At the Grateful Dead’s 2015 “Fare Thee Well” final concerts, Phish frontman Trey Anastasio stepped into the Jerry Garcia role, playing lead guitar across five mammoth shows. They drew from a wide range of sources for their varying setlists, including plenty of covers – but the covers they chose were all songs the Dead had played regularly in the past (“Not Fade Away,” “Samson and Delilah,” etc). For the latest Phish-Dead pairing, though, they drew from a far less likely source: Lady Gaga.
Five Good Covers presents five cross-genre reinterpretations of an oft-covered song.
Rosemary Clooney’s lengthy career, though it felt a tumultuous ebb and flow, was anchored by a voice so smooth Bing Crosby called her “the best in the business.” She used that tender yet powerful voice to breathe life into an unexpected, and hastily written, Italian-American hit. Allegedly, Bob Merrill wrote “Mambo Italiano” while at an Italian restaurant in New York City. He phoned in the song (humming melody and all) to meet his deadline. This ode to the essence of a culinary experience brings with it a force majeure that seems to keep the song from ever being laid to rest.
I’m not sure there were more great cover songs this year than any other. But there were more good ones.
What I mean by that is, the average quality of the covers we come across in the time we’ve been around has risen, rather dramatically. Whether they’re iTunes homepage singles or some guy emailing us his Bandcamp, more cover songs in 2013 avoid the old pitfalls than ever before. They don’t sound like they were recorded in a cereal box, substitute ear-bleeding volume for actual creativity, or – the worst cover sin of all – try to carbon-copying the original. With the ease of production and distribution available now, artists seemed to record covers only when they felt they had something to add, and do a halfway decent job committing those ideas to 1s and 0s.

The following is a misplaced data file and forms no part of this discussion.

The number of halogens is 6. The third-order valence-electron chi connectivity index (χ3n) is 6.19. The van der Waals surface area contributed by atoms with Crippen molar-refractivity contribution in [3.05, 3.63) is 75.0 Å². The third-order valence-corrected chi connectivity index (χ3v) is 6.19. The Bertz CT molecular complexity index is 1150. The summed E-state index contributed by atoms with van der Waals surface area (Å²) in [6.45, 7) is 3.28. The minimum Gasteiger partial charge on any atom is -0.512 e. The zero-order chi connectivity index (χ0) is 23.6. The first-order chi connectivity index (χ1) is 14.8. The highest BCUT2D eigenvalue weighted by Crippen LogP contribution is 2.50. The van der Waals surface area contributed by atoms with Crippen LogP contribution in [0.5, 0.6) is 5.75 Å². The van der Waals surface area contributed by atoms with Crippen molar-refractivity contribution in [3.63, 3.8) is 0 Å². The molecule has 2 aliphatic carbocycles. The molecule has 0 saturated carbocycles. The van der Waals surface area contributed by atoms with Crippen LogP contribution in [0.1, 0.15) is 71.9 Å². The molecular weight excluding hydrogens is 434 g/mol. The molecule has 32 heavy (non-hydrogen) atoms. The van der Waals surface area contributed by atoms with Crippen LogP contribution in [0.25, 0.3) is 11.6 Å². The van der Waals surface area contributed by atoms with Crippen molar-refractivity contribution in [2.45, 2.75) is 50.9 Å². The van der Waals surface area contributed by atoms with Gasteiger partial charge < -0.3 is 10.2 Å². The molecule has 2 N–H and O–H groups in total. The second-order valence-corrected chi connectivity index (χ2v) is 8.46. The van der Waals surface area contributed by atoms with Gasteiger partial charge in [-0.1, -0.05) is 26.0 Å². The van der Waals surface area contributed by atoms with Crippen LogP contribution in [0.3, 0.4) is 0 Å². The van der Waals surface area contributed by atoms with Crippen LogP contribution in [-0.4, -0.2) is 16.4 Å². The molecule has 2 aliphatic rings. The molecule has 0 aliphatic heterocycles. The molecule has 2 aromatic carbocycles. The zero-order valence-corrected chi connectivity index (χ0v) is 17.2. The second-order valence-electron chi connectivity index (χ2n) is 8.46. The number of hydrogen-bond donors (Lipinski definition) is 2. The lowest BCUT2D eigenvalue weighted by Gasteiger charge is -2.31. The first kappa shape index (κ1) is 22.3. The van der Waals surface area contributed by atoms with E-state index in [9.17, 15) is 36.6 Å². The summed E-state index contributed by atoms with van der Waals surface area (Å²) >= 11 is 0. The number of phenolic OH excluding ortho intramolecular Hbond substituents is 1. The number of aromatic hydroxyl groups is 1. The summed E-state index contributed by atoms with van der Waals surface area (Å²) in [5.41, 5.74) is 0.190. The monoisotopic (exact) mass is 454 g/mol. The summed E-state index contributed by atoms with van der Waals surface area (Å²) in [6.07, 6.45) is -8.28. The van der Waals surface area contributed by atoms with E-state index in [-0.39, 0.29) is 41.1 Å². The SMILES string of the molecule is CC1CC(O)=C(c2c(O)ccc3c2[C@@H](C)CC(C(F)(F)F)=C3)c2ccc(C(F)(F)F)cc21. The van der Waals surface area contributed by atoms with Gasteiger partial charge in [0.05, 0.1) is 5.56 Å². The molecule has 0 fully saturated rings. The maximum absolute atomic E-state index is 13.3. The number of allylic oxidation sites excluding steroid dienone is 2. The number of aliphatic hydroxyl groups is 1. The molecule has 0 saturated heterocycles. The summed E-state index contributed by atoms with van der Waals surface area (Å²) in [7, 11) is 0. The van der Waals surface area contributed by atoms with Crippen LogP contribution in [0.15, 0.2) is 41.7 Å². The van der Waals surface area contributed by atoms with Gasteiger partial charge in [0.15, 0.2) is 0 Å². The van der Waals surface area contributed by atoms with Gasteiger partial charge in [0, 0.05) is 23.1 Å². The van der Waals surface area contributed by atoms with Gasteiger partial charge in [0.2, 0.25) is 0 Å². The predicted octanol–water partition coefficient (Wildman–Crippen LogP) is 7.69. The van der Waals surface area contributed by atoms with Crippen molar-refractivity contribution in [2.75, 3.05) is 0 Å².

Welcome to Cover Me Q&A, where we take your questions about cover songs and answer them to the best of our ability.
Here at Cover Me Q&A, we’ll be taking questions about cover songs and giving as many different answers as we can. This will give us a chance to hold forth on covers we might not otherwise get to talk about, to give Cover Me readers a chance to learn more about individual staffers’ tastes and writing styles, and to provide an opportunity for some back-and-forth, as we’ll be taking requests (learn how to do so at feature’s end).
Today’s question comes from Cover Me writer Jordan Becker: What cover song made you reevaluate your feelings about the original?
It’s been over six months since we have seen a Lady Gaga cover here on Cover Me, and Folly and the Hunter must have realized that is simply not OK when they decided to perform this cover. OK, maybe the cover was recorded as a thank you to one of the band’s indiegogo contributors, but we still at Cover Me are very grateful.
You might not be familiar with UK singer-songwriter Stella Le Page, but she sure is familiar with some of your favorite artists. Her musical resume includes skills on the piano, keyboard and cello, as well as her former position as synth player for Primary 1 and cello player for Plan B. She hasn’t released a CD yet now that she’s broken out on her own, but she was kind enough to deliver an extremely well done cover song EP titled Home Covers. The EP includes 8 full length songs, including covers of pop superstars Robyn and Lady Gaga, as well as indie-alternatives like James Blake and Little Dragon.